Cooperative Games by Allyson
Within this difficult time of uncertainty, fear, and worry – we have been given a gift. And that is time, with no distractions, to spend with our families. However, it can be difficult to think of productive things to do with ALL this time on our hands. My suggestion? Cooperative games. How are cooperative games different from all the board games you currently have in your house? In cooperative games, the group is working together toward a common goal. I don’t know about you, but I can’t take another game of Monopoly which ends with someone getting upset!
I’ve decided to include this section cooperative games because joyful, playful human interaction can serve as a wonderful medium for teaching children how to interact in positive ways with one another and the world around them. When children play cooperative games they almost always feel a sense of acceptance, joy, contribution, and success.
We have the time, the family members and a lack of distractions. Let’s play a game together that makes everyone feel good!
This game is called “Untangle”
Description: Another game that can be played outside or inside – first, cut a (long) piece of string or yarn for each person who will be playing the game. Each piece of string is wrapped, tangled, tied, stretched, and twisted around every object available – including the other pieces of string. The more tangled it is, the more complicated the solution will be. Once all the strings are knotted up, each player starts at the end of their string and untangles their way to the other end.
At the other end of the string, once untangled, could be any sort of prize – a candy bar, a note, a book, a toy, etc.
You can modify this one in a hundred different ways – and don’t forget, the person doing the setup can play too!
A Treasure Hunt / Scavenger Hunt is always fun! Check this link for some ideas about setting up the hunt, and some sample clues.
But the magic is this – the kids can set this up! After you do it with them, change the roles around a bit! Half of the fun (and more than half the time!) is in the design of your Treasure hunt. You can get as creative as you like, and as elaborate as you like.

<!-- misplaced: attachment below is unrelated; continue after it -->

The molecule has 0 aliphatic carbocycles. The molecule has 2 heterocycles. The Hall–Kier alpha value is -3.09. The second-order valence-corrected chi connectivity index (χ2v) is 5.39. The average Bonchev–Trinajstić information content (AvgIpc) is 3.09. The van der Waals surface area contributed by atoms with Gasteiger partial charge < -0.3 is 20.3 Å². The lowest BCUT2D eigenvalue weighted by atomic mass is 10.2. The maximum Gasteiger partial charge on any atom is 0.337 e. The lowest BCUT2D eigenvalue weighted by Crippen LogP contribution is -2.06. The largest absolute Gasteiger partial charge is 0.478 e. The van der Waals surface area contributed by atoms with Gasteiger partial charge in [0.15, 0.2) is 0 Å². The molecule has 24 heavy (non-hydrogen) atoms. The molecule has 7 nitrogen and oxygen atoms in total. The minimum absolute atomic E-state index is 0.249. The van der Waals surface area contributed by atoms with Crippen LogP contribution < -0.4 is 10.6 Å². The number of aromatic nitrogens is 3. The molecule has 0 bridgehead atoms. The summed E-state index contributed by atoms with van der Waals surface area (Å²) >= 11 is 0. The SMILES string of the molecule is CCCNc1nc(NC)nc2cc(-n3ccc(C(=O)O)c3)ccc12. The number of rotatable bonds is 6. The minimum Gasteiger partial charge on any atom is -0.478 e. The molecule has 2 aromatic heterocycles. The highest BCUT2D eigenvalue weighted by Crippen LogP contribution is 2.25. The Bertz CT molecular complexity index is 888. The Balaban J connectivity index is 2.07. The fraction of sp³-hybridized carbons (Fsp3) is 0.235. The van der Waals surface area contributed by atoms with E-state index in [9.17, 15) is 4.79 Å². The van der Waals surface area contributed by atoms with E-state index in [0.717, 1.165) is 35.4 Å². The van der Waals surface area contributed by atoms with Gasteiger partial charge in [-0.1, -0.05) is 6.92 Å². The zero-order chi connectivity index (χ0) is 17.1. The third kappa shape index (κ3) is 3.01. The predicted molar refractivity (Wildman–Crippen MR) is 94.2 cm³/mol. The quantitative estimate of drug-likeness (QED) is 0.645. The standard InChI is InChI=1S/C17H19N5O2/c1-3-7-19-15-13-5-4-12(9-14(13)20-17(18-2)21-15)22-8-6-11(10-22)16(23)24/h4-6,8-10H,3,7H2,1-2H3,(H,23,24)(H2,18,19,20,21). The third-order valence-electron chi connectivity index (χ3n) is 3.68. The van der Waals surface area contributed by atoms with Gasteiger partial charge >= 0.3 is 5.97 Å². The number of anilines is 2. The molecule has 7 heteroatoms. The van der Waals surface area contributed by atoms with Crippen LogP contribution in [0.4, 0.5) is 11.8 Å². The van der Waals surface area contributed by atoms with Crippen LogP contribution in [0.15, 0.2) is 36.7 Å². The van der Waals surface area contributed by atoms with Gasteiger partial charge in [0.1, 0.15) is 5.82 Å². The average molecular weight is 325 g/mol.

For the youngest kids, use pictures for clues. For the older kids, consider using a second language or math in your clues. There is no limit to this game, and as with the others on this page, there are NO SCREENS INVOLVED!
This game is called What Can You Do Together?
Description: This game has many variations, but the common thread is that two people are challenged to perform a task together.
Can you walk through a field of sticky glue with your partner?
Can you swim through Jell-O with your partner?
Can you make a human chair for your partner to sit on?
Can you be one frog with your partner?
Can you roll your partner like a log?
Can you pretend to bounce your partner like a ball?
Can you and your partner act our something and other people have to guess what it is?
With your back stuck to your partner’s back, can you move around the room? Can you jump forward together toward one wall? Jump backward toward another wall?
Can you come up with other fun things partners can do together?
This game is an Inuit game called Muk which means silence. The whole family can play this together. Everyone sits in a circle and one player goes to the middle. She then picks one player in the circle to call “muk” and try to sit very straight faced. The player in the middle uses gestures and facial expressions to try to “break the muk”. The person that laughs is the next to sit in the middle and the game continues.
The next game is called Rescue.
Equipment needed: anything that can be used as part of an obstacle course – you decide how involved it should be!
Description: Two children are lost in a snowstorm and are trying to get home. One of the children is “snow-blind” (wearing a blindfold) and the other can see. The objective is to lead the snow-blind friend through the storm (obstacle course) to safety. Then the players can switch roles and change the obstacle course.
Variations: The players can try to direct their partner through the course only by talking. Or they can devise a code using sounds (clapping, humming, musical instruments, etc) to lead each other around obstacles.
We did this at our house, with a few minor changes. We used blocks to make a “maze” and then the girls devised a code using different sounds to mean step forward, turn right, step over, etc. Using just the code, one partner had to direct the blindfolded partner through the maze to the end. We had a lot of fun with it, and there are so many ways to change it up.
The original description of the game is great for younger children, while our version works well with older children and teens.
equipment: inflated balloons
ages: 3-7 (but all family members can take part)
1) Each pair of players has a balloon and takes turns hitting it back and forth to try and keep it from touching the floor. This introduces a common goal and the importance of taking turns.
2) Add more players, with all the players trying to keep the balloon off the floor. Everyone hits or catches on their turn.
3) To make it more challenging – everyone playing can act like an animal (crab, cat, dog, mouse) while keeping the balloon up!
4) Another challenge – play outside in the wind.
5) Even more challenging – keep the balloon up while going over and through obstacles